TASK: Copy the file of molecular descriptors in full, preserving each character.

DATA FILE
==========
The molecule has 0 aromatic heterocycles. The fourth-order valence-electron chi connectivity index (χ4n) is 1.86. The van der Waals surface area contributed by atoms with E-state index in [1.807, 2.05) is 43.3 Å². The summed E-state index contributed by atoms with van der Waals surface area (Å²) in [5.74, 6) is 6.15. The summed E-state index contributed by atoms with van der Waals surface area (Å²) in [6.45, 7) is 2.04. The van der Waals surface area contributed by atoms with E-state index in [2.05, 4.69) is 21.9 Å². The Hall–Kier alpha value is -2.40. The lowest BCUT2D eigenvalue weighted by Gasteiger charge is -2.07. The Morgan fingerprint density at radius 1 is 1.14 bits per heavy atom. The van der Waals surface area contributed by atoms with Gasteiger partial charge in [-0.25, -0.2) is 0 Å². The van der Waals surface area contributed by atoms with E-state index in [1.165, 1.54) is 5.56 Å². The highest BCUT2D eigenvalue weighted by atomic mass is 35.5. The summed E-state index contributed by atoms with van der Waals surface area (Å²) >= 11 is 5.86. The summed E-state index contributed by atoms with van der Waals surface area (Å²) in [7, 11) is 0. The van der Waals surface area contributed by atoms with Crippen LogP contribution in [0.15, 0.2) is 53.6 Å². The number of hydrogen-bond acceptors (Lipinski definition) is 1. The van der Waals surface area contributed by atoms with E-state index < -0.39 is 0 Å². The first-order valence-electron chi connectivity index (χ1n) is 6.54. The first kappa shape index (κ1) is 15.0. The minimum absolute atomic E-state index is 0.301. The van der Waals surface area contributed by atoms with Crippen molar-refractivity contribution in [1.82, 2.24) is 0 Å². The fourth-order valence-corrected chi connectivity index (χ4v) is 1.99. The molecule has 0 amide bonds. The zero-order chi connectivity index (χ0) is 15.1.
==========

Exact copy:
The molecule has 0 aromatic heterocycles. The fourth-order valence-electron chi connectivity index (χ4n) is 1.86. The van der Waals surface area contributed by atoms with E-state index in [1.807, 2.05) is 43.3 Å². The summed E-state index contributed by atoms with van der Waals surface area (Å²) in [5.74, 6) is 6.15. The summed E-state index contributed by atoms with van der Waals surface area (Å²) in [6.45, 7) is 2.04. The van der Waals surface area contributed by atoms with E-state index in [2.05, 4.69) is 21.9 Å². The Hall–Kier alpha value is -2.40. The lowest BCUT2D eigenvalue weighted by Gasteiger charge is -2.07. The Morgan fingerprint density at radius 1 is 1.14 bits per heavy atom. The van der Waals surface area contributed by atoms with Gasteiger partial charge in [-0.25, -0.2) is 0 Å². The van der Waals surface area contributed by atoms with E-state index in [1.165, 1.54) is 5.56 Å². The highest BCUT2D eigenvalue weighted by atomic mass is 35.5. The summed E-state index contributed by atoms with van der Waals surface area (Å²) >= 11 is 5.86. The summed E-state index contributed by atoms with van der Waals surface area (Å²) in [7, 11) is 0. The van der Waals surface area contributed by atoms with Crippen LogP contribution in [0.15, 0.2) is 53.6 Å². The number of hydrogen-bond acceptors (Lipinski definition) is 1. The van der Waals surface area contributed by atoms with E-state index < -0.39 is 0 Å². The first-order valence-electron chi connectivity index (χ1n) is 6.54. The first kappa shape index (κ1) is 15.0. The minimum absolute atomic E-state index is 0.301. The van der Waals surface area contributed by atoms with Crippen molar-refractivity contribution in [1.82, 2.24) is 0 Å². The fourth-order valence-corrected chi connectivity index (χ4v) is 1.99. The molecule has 0 amide bonds. The zero-order chi connectivity index (χ0) is 15.1.